Clinicopathological features of liver injury in patients with type 2 diabetes mellitus and comparative study of histologically proven nonalcoholic fatty liver diseases with or without type 2 diabetes mellitus
The Japan Society of Diabetes Mellitus reported that the leading cause of death in patients with diabetes mellitus (DM) was chronic liver disease; however, there are limited studies investigating the cause of liver injury in these patients. Our study aimed to clarify the clinicopathological features of liver injury and the characteristics of nonalcoholic fatty liver disease (NAFLD) in DM patients.
In total, 5,642 DM patients and 365 histologically proven NAFLD patients were enrolled. Clinical and laboratory parameters and liver biopsy results were, respectively, recorded and analyzed for the two sets of patients.
Positivity rates for Hepatitis B surface antigens (HBsAg) and anti-hepatitis C virus antibodies (anti-HCV Ab) were 1.7 and 5.1 %, respectively. The proportion of drinkers consuming 20–59 g and ≥60 g alcohol daily was 14.9 and 4.3 %, respectively. The percentage of DM patients with elevated serum alanine aminotransferase (ALT) levels (≥31 IU/L) was 28.6 %. Alcohol consumption had no significant effect on serum ALT levels. Seventy-two percent of HBsAg-positive patients were serum hepatitis B virus (HBV)-DNA negative, whereas 10 % exhibited high levels of the same (>4.0 log copies/ml). Thirty-eight percent of anti-HCV Ab-positive patients were serum HCV-RNA negative. Among the NAFLD patients, the frequencies of NASH and advanced stage NASH were significantly higher in male DM patients than in male patients without DM.
Although HBsAg- and anti-HCV Ab-positivity rates were high in our Japanese DM patients, a majority of liver injuries could be associated with NAFLD/nonalcoholic steatohepatitis.
KeywordsNonalcoholic fatty liver disease Nonalcoholic steatohepatitis Diabetes mellitus Hepatitis virus carrier Alcoholic liver disease Nationwide study
Nonalcoholic fatty liver disease
Hepatitis B virus
Hepatitis C virus
Gamma glutamyl transpeptidase
Fasting plasma glucose
The homeostasis model assessment of insulin resistance index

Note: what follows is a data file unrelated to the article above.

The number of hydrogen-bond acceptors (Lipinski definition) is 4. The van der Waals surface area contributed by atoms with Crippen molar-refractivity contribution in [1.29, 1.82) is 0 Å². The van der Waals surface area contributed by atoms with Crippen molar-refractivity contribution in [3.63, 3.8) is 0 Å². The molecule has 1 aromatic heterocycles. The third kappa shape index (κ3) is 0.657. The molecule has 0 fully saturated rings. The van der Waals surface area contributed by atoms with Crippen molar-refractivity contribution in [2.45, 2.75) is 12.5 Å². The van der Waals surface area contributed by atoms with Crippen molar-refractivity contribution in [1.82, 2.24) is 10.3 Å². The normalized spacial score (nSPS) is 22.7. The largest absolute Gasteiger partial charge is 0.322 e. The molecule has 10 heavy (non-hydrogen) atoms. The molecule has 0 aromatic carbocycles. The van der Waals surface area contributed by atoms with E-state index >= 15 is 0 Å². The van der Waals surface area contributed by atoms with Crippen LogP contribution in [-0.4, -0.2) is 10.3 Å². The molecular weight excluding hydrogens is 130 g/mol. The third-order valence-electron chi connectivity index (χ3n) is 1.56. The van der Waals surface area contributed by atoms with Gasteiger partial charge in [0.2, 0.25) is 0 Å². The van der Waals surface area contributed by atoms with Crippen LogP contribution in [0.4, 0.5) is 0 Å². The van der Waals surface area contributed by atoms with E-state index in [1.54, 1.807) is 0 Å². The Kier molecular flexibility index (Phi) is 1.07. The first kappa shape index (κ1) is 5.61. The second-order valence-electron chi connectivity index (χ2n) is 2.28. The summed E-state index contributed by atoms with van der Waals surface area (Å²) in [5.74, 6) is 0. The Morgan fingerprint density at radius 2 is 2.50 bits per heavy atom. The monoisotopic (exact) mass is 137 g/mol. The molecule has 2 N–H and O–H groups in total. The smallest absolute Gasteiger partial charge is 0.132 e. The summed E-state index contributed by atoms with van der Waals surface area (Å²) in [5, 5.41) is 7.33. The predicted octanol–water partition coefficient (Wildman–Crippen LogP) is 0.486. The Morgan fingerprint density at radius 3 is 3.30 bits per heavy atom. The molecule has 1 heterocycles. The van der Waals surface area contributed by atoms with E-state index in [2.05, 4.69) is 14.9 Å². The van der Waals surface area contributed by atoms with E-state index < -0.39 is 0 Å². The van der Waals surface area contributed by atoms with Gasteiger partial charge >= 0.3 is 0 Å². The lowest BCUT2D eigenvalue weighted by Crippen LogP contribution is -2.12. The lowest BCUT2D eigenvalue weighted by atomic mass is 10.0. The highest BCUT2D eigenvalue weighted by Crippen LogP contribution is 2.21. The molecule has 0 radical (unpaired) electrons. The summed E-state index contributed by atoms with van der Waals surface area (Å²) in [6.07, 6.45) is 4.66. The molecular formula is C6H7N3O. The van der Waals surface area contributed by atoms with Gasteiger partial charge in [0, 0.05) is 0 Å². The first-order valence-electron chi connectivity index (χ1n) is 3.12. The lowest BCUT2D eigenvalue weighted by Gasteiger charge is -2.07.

Hepatitis B surface antigen
- anti-HBc Ab
Anti-hepatitis B core antibody
- anti-HCV Ab
Anti-hepatitis C virus antibody
Hepatitis B virus-deoxyribonucleic acid
Hepatitis C virus-ribonucleic acid
This work was supported by a Grant-in-Aid from the Ministry of Health, Labour and Welfare, Japan (T. O., H20-Hepatitis-general-008).
Conflict of interest
The authors declare that they have no conflicts of interest to disclose.
- 1.International Diabetes Federation. IDF Diabetes Atlas (article online). 5th ed. International Diabetes Federation: Brussels; 2011. www.idf.org/diabetesatlas. Accessed 6 May 2012.
- 4.Hotta N, Nakamura J, Iwamoto Y, Ohno Y, Kasuga M, Kikkawa R, et al. Causes of death in Japanese diabetics based on the results of a survey of 18,385 diabetics during 1991–2000—report of committee on cause of death in diabetes mellitus. J Jpn Diab Soc. 2007;50:47–61.Google Scholar
- 5.The Ministry of Health, Labour and Welfare, Japan. Annual change in causes of death among Japanese patients who died of malignancy. www.mhlw.go.jp/toukei/saikin/hw/jinkou/suii05/deth16.html. Accessed 8 July 2012.
- 6.The Ministry of Health, Labour and Welfare, Japan.Causes of death in Japan. Available from www.mhlw.go.jp/toukei/saikin/hw/jinkou/kakutei05/hyo6.html.Accessed 8July 2012.
- 22.Tokushige K, Hashimoto E, Horie Y, Taniai M, Higuchi S. Hepatocellular carcinoma in Japanese patients with nonalcoholic fatty liver disease, alcoholic liver disease, and chronic liver disease of unknown etiology: report of the nationwide survey. J Gastroenterol. 2011;46:1230–7.PubMedCrossRefGoogle Scholar